What I Wish Someone Had Told Me About Post Traumatic Growth
I’m recovering from a brain injury. But there’s more to me than that.
I have piles of notebooks scribbled with my ponderings. I’ve always been a diary keeper. When the illness started, I kept it up. And when amnesia wiped my memory, for a good eighteen months, I wrote more urgently and frequently, recording my day in an attempt to fend off the memory loss.
I can’t say it helped in that regard, I remember little of 2018, or 2019, in fact. I have difficulty reading my once neat, now messy handwriting because my writing hand – my right – became semi-paralysed. Some entries are even written with my left hand. I sense how desperately I’m trying to make sense of the world, repetitively asking questions like, What’s wrong with me? Will I ever get better? Where am I going?
Looking back now, I see it was a period of intense inner reflection. It was forced upon me as if the illness plucked me out of my life and sent me to a parallel universe of sorts. When my brain stopped working, the neurons in my brain crowded out and squashed by inflammation, I became a shell of a person. My mind had wandered off.
A month ago, I started anti-viral treatment to fight off the infection that most likely started this saga, it’s a guess, for I cannot be entirely certain what happened to me. I feel my brain power returning, the battery recharging with each passing day. It’s as if I’m remerging slowly and returning to reality. My mind switching back on. It’s amazing to experience. As this is happening, I find the person I’m returning as is much changed from the one that first went down the rabbit hole.
I mourn for those years. Must I play catch up now that I’m no longer in wonderland? My writing mirrors this pain, the loss of that period of my life.
No one could tell me what’s the point of all the destruction and confusion. Is there even a point? No one could tell me how it might change me for the better. I’ve had to figure this out for myself later, much later. As my counsellor tells me post traumatic growth occurs after the event, on reflection and, only when, we make a conscious decision to change based on our experiences.
As I revisit the notebooks, I realise that time is now and I begin to see the person I’ve become based on my choices to these recent events.
I wish someone had told me that good things can come from bad. I wish I had a crystal ball so I could see the gifts that lay ahead.
If I could go back in time, I’d tell myself this:
I’d find new opportunities and possibilities in life that I’d never see before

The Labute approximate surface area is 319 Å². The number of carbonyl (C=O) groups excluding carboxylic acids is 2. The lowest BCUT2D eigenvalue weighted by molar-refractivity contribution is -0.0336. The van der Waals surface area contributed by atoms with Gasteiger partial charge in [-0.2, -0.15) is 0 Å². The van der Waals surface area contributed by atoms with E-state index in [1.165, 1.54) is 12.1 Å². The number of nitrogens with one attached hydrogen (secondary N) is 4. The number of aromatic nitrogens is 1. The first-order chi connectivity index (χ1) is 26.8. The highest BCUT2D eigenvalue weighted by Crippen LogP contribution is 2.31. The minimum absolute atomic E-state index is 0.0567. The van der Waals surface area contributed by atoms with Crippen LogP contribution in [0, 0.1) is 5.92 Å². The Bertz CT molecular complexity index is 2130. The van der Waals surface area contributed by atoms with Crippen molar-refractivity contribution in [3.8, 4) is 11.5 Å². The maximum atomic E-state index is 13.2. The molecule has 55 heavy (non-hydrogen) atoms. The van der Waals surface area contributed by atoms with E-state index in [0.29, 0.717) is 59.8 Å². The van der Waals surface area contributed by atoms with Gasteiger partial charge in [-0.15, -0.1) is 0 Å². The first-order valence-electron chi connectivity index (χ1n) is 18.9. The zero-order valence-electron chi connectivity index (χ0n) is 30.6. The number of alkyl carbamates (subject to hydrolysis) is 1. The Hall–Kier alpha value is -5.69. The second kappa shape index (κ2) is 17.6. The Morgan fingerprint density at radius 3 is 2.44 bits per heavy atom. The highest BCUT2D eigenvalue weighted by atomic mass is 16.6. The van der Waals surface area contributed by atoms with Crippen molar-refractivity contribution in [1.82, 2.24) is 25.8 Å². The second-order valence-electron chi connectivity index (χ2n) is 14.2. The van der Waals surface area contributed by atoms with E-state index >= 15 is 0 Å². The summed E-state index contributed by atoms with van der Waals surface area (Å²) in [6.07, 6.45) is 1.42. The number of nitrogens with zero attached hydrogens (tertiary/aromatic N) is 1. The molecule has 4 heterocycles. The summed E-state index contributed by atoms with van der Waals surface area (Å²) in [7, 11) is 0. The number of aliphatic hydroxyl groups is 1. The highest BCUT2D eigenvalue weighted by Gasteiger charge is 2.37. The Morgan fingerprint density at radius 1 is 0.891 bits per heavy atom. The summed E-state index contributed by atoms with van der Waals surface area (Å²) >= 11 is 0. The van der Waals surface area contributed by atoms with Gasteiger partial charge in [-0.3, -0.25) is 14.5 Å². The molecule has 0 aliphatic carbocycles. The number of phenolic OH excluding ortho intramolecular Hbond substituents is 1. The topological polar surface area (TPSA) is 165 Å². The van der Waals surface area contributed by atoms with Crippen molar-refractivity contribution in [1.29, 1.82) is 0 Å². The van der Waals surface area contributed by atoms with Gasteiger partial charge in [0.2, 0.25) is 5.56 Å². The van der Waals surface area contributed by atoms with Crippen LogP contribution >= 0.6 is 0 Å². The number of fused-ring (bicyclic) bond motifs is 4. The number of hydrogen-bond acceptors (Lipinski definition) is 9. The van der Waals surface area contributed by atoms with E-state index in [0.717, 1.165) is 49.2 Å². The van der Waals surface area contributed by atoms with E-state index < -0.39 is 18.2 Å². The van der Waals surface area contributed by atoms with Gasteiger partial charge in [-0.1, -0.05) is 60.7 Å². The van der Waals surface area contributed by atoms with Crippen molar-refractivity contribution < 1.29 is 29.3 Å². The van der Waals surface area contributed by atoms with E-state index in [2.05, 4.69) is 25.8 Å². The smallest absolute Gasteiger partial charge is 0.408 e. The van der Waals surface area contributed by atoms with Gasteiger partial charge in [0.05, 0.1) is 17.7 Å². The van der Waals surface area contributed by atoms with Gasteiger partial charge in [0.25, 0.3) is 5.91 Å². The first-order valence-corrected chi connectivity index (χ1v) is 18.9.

I started a blog. I had wanted to for years but didn’t feel like I had anything to say. In the first year, I could hardly speak. The injury to my language centre meant I could only communicate by short text messages or simple Yes or No. Instead, I wrote. And I wrote and wrote some more.
I eventually joined an online writing group and penned a 100K word book (which I’m still editing). I met some amazing people and made friends around the world. This tragedy gave me the nudge I needed.
Ironically, without my voice, I found it.
I’d find an inner strength I never knew I had
There were many times in the last two years my situation felt utterly hopeless. Almost daily (sometimes hourly), I wanted to give up and give in to the suggestion that my illness was psychosomatic. It seemed easier to accept what the white coats were telling me. But something inside of me wouldn’t drop the fight.
Through three hospital admissions, a horrid lumbar puncture, a smorgasbord of medical people, including the acute psychiatric intervention team I stood up for myself. Eventually, after a two year search I found a doctor who believed as I did there was an organic cause behind this illness.
My relationships with others would change
I have always been an independent person. I didn’t like being vulnerable or appearing to need help. Chronic illness turned that idea upside down. I was forced to accept and – even scarier – ask for help. I discovered that I don’t need to do everything for myself. I learnt to receive with an open heart.
This has balanced me out. Now I am learning I can give and receive with equal measure. I have made new friends (and kept old ones!) who accept this new way of being. I am different and I like it. I would go through this ordeal all over again to have this insight into myself.
I’d develop a greater appreciation for life
The illness was sudden. It felt like with the snap of my fingers my life disappeared. You know that saying, the rug was pulled… I lost function of my brain and body, which not only scared me it showed me how close I am to losing it all. Pull that rug and suddenly human life feels that bit more precious, magical. Mortality tastes like a gift.
As my brain power returns, this has translated into a want to do more and help others. And have more fun and laughter in my life.
I’d find a richer, deeper meaning to life
During the long days of illness, I had the opportunity to face myself these deep – hard – questions: What would I like to do for the rest of my life? What am I getting up for in the morning? Am I really living?
This last point is what you might call a work-in-progress. I am still exploring, thinking, pondering. I made this website and facebook page so I have a place I can gather the things I’ve learnt along the way.
I put those diaries away, they can get heavy if I dip too long in them. I store them carefully. Those pages contain the hidden treasure of this experience. They are what life gave me during these times. I cherish them.
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